Voices Now

 

In March 2011, the Roundhouse in Camden hosted a four-day festival ‘Voices Now’, in celebration of the UK’s unique choral heritage and vibrant contemporary singing culture. The event was attended by 7,000 people who were all able to join in with top choirs, including the Latvian Radio Choir, BBC Singers, London Symphony Chorus, The Clerks and Holst Singers. The crowds were also entertained by the magnificent a cappella band, The Magnets, and the female vocal group, Juice.

As the walls of the Roundhouse resonated with the beautiful sound of singing and music, visitors were able to participate in come-and-sing events, workshops and seminars. One member of the public described Voices Now as,“an amazing experience, I still get goosebumps when I think about it. When all the choirs sang ‘This is Our World’ together it was breathtaking.”

The festival brought together singers, musicians, community choirs, school and college choirs and members of the public from all backgrounds and abilities. Over 40% of the audience members and participants who were interviewed about their reactions to the festival felt inspired to take up or to get more involved in singing.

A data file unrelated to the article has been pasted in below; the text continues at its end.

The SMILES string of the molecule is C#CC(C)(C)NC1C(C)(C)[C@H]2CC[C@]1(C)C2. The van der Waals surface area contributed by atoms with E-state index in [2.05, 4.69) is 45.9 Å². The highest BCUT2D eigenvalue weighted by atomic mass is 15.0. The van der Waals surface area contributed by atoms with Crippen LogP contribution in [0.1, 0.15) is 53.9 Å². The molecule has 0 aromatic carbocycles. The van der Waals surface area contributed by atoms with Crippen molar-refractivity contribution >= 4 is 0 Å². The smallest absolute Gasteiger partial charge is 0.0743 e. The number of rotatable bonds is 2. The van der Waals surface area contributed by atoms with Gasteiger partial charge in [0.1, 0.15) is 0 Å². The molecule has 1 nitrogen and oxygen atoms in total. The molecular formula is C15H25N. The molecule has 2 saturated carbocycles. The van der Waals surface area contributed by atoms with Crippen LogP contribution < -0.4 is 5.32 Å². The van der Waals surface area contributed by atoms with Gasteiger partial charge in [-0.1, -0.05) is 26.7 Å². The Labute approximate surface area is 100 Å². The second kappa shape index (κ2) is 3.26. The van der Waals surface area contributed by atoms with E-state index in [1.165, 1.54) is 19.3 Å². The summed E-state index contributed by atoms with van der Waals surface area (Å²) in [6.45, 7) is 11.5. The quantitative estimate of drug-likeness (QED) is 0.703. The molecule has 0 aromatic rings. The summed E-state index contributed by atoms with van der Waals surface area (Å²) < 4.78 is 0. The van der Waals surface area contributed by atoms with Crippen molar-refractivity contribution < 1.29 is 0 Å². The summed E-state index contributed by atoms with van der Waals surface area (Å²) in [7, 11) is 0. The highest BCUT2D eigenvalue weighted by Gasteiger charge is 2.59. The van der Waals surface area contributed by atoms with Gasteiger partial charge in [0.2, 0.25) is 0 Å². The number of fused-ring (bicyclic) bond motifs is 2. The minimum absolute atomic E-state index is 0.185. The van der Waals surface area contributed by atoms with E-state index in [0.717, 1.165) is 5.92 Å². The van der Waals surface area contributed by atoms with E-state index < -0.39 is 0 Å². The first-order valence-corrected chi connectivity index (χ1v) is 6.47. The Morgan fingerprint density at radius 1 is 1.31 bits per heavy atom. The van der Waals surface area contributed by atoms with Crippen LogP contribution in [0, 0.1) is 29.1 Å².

The SHM Foundation worked closely with Voices Now to shape the thinking behind the festival and to develop its aims and expected outcomes. The SHM Foundation also donated seed funding and directed a short promotional film, produced by the Roundhouse studios, in which professional and amateur singers talk about their passion for the project.

To view pictures of the event click here.

If you would like more information about the festival click on the following link: http://www.voicesnow.org.uk/

vn-1Image by Voices Now

About us

The SHM Foundation works globally to bring about positive social change through projects in the areas of learning and citizenship, health and the arts.

The Foundation was set up in 2008 by Professor Maurice Biriotti and Professor Henrietta Moore, who co-founded the strategy and insight consultancy SHM Productions, based in central London, in 1996.



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